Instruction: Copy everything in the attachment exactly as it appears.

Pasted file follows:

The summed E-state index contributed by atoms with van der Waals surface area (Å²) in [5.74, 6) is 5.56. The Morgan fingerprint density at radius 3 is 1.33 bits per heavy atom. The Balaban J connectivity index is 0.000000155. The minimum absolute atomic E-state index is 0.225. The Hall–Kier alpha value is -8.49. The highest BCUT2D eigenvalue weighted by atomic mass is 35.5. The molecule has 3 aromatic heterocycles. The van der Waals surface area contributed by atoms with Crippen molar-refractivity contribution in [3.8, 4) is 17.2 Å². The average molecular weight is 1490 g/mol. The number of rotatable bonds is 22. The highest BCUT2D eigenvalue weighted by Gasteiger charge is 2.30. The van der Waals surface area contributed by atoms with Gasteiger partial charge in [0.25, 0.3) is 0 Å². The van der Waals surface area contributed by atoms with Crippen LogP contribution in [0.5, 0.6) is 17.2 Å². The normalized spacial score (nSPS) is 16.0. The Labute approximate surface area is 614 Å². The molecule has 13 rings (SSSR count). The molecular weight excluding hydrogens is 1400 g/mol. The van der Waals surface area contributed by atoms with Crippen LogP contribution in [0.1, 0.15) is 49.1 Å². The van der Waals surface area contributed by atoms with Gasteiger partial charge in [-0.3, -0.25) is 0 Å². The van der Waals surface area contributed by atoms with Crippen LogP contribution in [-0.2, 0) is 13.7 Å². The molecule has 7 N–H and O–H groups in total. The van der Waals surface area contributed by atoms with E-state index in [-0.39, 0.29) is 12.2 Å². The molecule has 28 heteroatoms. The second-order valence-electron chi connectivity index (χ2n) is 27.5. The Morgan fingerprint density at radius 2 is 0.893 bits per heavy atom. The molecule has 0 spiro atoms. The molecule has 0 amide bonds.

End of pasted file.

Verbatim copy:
The summed E-state index contributed by atoms with van der Waals surface area (Å²) in [5.74, 6) is 5.56. The Morgan fingerprint density at radius 3 is 1.33 bits per heavy atom. The Balaban J connectivity index is 0.000000155. The minimum absolute atomic E-state index is 0.225. The Hall–Kier alpha value is -8.49. The highest BCUT2D eigenvalue weighted by atomic mass is 35.5. The molecule has 3 aromatic heterocycles. The van der Waals surface area contributed by atoms with Crippen molar-refractivity contribution in [3.8, 4) is 17.2 Å². The average molecular weight is 1490 g/mol. The number of rotatable bonds is 22. The highest BCUT2D eigenvalue weighted by Gasteiger charge is 2.30. The van der Waals surface area contributed by atoms with Gasteiger partial charge in [0.25, 0.3) is 0 Å². The van der Waals surface area contributed by atoms with Crippen LogP contribution in [0.5, 0.6) is 17.2 Å². The normalized spacial score (nSPS) is 16.0. The Labute approximate surface area is 614 Å². The molecule has 13 rings (SSSR count). The molecular weight excluding hydrogens is 1400 g/mol. The van der Waals surface area contributed by atoms with Crippen LogP contribution in [0.1, 0.15) is 49.1 Å². The van der Waals surface area contributed by atoms with Gasteiger partial charge in [-0.3, -0.25) is 0 Å². The van der Waals surface area contributed by atoms with Crippen LogP contribution in [-0.2, 0) is 13.7 Å². The molecule has 7 N–H and O–H groups in total. The van der Waals surface area contributed by atoms with E-state index in [-0.39, 0.29) is 12.2 Å². The molecule has 28 heteroatoms. The second-order valence-electron chi connectivity index (χ2n) is 27.5. The Morgan fingerprint density at radius 2 is 0.893 bits per heavy atom. The molecule has 0 spiro atoms. The molecule has 0 amide bonds.